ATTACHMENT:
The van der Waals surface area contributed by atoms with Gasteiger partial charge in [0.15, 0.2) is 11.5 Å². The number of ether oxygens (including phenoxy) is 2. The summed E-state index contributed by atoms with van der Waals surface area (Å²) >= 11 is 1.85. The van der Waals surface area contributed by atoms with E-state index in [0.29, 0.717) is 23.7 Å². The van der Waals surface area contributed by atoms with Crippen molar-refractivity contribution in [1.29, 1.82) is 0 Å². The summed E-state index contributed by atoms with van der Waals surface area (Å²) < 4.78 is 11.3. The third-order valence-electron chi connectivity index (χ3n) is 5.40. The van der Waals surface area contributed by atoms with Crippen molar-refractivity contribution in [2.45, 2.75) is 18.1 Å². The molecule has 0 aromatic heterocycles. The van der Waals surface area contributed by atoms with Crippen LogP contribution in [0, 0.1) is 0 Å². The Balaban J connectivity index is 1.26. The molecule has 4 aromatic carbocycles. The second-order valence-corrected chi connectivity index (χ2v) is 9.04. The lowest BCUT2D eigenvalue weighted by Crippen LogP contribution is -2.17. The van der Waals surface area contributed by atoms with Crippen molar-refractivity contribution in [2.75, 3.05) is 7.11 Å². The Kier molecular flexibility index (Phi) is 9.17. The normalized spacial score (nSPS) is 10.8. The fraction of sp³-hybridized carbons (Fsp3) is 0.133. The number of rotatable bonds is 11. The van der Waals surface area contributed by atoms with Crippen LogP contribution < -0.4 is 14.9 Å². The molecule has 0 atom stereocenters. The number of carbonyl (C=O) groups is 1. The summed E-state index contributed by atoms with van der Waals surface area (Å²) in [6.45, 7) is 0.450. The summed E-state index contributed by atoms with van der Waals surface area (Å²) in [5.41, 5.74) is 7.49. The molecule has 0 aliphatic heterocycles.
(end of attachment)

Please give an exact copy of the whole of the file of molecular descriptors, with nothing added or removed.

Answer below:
The van der Waals surface area contributed by atoms with Gasteiger partial charge in [0.15, 0.2) is 11.5 Å². The number of ether oxygens (including phenoxy) is 2. The summed E-state index contributed by atoms with van der Waals surface area (Å²) >= 11 is 1.85. The van der Waals surface area contributed by atoms with E-state index in [0.29, 0.717) is 23.7 Å². The van der Waals surface area contributed by atoms with Crippen molar-refractivity contribution in [1.29, 1.82) is 0 Å². The summed E-state index contributed by atoms with van der Waals surface area (Å²) < 4.78 is 11.3. The third-order valence-electron chi connectivity index (χ3n) is 5.40. The van der Waals surface area contributed by atoms with Crippen molar-refractivity contribution in [2.45, 2.75) is 18.1 Å². The molecule has 0 aromatic heterocycles. The van der Waals surface area contributed by atoms with Crippen LogP contribution in [0, 0.1) is 0 Å². The Balaban J connectivity index is 1.26. The molecule has 4 aromatic carbocycles. The second-order valence-corrected chi connectivity index (χ2v) is 9.04. The lowest BCUT2D eigenvalue weighted by Crippen LogP contribution is -2.17. The van der Waals surface area contributed by atoms with Crippen molar-refractivity contribution in [2.75, 3.05) is 7.11 Å². The Kier molecular flexibility index (Phi) is 9.17. The normalized spacial score (nSPS) is 10.8. The fraction of sp³-hybridized carbons (Fsp3) is 0.133. The number of rotatable bonds is 11. The van der Waals surface area contributed by atoms with Crippen LogP contribution < -0.4 is 14.9 Å². The molecule has 0 atom stereocenters. The number of carbonyl (C=O) groups is 1. The summed E-state index contributed by atoms with van der Waals surface area (Å²) in [6.45, 7) is 0.450. The summed E-state index contributed by atoms with van der Waals surface area (Å²) in [5.41, 5.74) is 7.49. The molecule has 0 aliphatic heterocycles.